SWITCH TO LED BULBS»
We should all be lit up about switching our incandescent bulbs to light-emitting diodes (LEDs), which put out more light with less power. They are bright, energy efficient, long lasting, and fit in standard lighting-fixture bases—making it even easier to make the switch! They also do not contain mercury as compact fluorescent light bulbs (CFLs) do. LEDs are also ideal for many business and artistic applications (even small ones!) because they create virtually no heat in displays. If every American replaced just one light bulb in with an energy-efficient bulb, we would prevent as much greenhouse gas as if we had pulled 800,000 cars from the roads. The advantages are brilliant!
ADJUST YOUR THERMOSTAT»
A perfect case of where a little means a lot! Home heating and cooling is one of the most common activities that contributes to your “carbon footprint,” the sum total of all the greenhouse gases you personally are responsible for putting in the atmosphere. Turning your thermostat down just two degrees in winter and up two degrees in summer can go a long way toward lowering your power consumption. The Department of Energy recommends keeping your indoor temperatures at 78 degrees in summer and 68 degrees in winter for a savings of up to 20% in heating costs compared to where most Americans set their thermostats. These energy savings can be easily and relatively inexpensively integrated into your life by installing a programmable thermostat to adjust temperatures when you're asleep or not at home. The new ones are intuitively designed and easy to deal with—many have very user-friendly touch screens. This one-time investment, which costs as little as $100, can save you thousands of dollars in energy costs over the years and do much good for the environment.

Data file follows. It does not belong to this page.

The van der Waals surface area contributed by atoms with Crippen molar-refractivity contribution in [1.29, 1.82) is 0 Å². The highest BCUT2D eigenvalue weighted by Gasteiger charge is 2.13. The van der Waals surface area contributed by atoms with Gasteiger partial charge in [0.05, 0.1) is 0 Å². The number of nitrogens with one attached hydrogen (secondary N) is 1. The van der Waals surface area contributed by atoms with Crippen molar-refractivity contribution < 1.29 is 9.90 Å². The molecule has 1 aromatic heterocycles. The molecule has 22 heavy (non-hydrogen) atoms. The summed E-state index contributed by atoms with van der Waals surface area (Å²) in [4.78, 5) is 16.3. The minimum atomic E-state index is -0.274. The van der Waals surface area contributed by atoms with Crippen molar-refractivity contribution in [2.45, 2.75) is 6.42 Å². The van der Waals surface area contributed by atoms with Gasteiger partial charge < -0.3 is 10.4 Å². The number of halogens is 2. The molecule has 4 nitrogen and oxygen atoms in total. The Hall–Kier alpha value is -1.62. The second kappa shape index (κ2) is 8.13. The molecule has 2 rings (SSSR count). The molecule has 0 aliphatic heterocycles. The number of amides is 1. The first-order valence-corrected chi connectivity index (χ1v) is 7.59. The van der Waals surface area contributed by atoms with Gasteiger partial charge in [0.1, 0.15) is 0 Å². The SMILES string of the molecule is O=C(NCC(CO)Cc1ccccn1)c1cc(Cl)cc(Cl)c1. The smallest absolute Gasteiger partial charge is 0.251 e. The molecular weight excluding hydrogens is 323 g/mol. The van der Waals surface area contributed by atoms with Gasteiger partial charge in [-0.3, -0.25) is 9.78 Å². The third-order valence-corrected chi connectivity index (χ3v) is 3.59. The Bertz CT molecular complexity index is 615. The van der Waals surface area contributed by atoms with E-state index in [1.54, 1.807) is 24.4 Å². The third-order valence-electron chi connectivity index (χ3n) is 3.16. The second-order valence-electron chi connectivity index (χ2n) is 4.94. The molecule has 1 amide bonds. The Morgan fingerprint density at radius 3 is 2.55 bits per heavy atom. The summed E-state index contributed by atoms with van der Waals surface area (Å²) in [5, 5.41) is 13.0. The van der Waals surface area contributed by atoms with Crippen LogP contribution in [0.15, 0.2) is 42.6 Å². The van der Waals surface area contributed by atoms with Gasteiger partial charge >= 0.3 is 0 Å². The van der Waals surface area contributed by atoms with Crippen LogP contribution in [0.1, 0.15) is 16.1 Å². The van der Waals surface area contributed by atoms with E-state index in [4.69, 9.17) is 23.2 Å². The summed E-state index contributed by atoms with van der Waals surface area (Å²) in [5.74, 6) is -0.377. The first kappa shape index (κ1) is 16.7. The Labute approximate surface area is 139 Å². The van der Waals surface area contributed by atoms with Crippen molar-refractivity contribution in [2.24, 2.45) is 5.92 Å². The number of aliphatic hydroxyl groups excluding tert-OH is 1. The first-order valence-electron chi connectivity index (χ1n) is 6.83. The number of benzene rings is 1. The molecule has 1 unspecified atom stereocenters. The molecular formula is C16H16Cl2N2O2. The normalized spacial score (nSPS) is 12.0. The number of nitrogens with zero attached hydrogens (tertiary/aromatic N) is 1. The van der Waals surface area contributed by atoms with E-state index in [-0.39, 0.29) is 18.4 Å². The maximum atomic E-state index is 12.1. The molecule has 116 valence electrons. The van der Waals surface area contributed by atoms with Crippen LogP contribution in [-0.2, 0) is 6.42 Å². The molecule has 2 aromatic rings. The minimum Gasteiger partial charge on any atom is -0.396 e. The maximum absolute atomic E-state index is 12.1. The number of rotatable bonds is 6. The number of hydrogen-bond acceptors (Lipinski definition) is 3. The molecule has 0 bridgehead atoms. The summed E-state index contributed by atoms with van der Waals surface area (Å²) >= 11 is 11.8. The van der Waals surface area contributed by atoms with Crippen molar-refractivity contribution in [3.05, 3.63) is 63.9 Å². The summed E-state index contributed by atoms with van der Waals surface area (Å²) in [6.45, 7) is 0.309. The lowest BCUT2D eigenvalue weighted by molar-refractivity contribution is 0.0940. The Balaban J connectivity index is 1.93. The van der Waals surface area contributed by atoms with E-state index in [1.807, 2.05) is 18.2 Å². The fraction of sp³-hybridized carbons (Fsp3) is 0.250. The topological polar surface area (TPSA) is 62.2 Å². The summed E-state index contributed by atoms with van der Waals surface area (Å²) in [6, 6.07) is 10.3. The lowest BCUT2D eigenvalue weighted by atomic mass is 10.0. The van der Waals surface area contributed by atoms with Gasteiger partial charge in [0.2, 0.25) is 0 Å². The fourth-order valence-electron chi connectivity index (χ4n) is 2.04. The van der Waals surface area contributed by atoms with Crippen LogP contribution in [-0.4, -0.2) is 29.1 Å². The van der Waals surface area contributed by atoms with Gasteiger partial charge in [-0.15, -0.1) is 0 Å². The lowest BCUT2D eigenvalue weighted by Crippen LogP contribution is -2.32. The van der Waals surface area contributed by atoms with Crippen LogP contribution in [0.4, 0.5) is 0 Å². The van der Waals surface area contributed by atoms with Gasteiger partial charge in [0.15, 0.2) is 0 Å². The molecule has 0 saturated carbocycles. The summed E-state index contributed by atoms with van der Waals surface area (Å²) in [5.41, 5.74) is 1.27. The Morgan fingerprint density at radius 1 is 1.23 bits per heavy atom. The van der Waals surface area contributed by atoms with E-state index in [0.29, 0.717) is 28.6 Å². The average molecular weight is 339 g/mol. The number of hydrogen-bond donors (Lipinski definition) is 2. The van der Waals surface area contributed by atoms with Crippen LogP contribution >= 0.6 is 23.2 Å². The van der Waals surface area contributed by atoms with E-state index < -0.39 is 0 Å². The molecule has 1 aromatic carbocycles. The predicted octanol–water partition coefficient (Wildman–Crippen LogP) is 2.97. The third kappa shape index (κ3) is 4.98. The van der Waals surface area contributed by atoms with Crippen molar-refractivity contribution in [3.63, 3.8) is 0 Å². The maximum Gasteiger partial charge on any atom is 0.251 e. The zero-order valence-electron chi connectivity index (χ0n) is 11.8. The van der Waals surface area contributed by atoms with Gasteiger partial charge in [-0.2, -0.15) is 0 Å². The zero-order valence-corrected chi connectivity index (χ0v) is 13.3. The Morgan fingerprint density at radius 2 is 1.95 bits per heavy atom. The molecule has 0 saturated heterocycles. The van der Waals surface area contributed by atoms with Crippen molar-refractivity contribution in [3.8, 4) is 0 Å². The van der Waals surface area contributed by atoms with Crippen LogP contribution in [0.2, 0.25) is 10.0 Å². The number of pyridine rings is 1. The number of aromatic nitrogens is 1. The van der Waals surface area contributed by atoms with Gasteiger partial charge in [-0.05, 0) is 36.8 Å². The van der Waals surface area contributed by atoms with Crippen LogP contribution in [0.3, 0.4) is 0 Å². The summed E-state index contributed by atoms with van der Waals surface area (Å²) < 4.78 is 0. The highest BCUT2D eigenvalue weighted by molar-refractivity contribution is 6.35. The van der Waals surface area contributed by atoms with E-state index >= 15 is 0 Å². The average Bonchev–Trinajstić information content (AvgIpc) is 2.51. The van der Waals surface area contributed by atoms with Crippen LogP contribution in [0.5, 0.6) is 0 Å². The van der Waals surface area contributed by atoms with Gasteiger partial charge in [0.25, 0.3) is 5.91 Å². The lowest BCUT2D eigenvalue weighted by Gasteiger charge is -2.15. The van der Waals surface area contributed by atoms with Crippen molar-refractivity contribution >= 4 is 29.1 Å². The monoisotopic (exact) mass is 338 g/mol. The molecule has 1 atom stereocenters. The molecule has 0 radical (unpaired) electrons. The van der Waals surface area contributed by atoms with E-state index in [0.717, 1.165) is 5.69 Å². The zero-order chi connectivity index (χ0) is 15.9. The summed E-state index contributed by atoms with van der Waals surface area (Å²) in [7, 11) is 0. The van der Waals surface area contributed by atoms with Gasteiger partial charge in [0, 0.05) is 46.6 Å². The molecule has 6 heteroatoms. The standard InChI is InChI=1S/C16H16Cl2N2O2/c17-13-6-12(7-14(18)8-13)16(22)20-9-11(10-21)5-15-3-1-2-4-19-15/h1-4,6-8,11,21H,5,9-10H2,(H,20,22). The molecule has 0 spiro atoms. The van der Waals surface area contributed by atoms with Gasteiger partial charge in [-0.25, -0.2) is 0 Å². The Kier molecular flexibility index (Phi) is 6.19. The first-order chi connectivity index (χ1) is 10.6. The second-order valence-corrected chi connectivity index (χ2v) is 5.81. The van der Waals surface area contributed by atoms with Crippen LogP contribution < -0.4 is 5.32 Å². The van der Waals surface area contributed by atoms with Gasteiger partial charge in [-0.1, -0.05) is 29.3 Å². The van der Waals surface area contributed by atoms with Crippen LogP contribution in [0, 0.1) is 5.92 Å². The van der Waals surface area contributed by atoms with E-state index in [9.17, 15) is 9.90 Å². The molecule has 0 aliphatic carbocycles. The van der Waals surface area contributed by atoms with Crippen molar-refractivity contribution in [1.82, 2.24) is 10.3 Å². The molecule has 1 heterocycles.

LET YOUR COMPUTER TAKE A NAP»
Your home is likely full of electric appliances, such as televisions, CD players, DVD players, phone chargers, and lots of other things that you plug in and forget about. Most of us leave our computers on all of the time, making them “energy vampires” that are easiest to tackle. You may think they're "off," but they're not. Appliances can draw 2 to 10 watts of power while they are plugged in, even when they're turned off. And, when your computer is on, it consumes electricity equal to three 100-watt light bulbs. Turning off all computers (and lights) when not in use is a simple way to reduce total energy consumption and save on power bills.
IT'S AS EASY AS RIDING A BIKE»
Each time you leave your car at home, you commit to reducing air pollution, improving your health, and saving money. Walk or ride your bike for short trips or take public transportation, if possible, for longer ones. Most people can knock out a mile or more walking at a comfortable pace in 30 minutes—and, of course, bicycling or using public transit will get you much farther in the same time while helping to minimize greenhouse gases. And it’s not just the environment that benefits! New full-time bicycle commuters can expect to lose an average of 13 pounds their first year of bicycle commuting if they maintain the same eating habits and considerably more if they modify them. Our towns and cities are healthier and more vibrant when filled with pedestrians, cyclists, transit vehicles, and trees.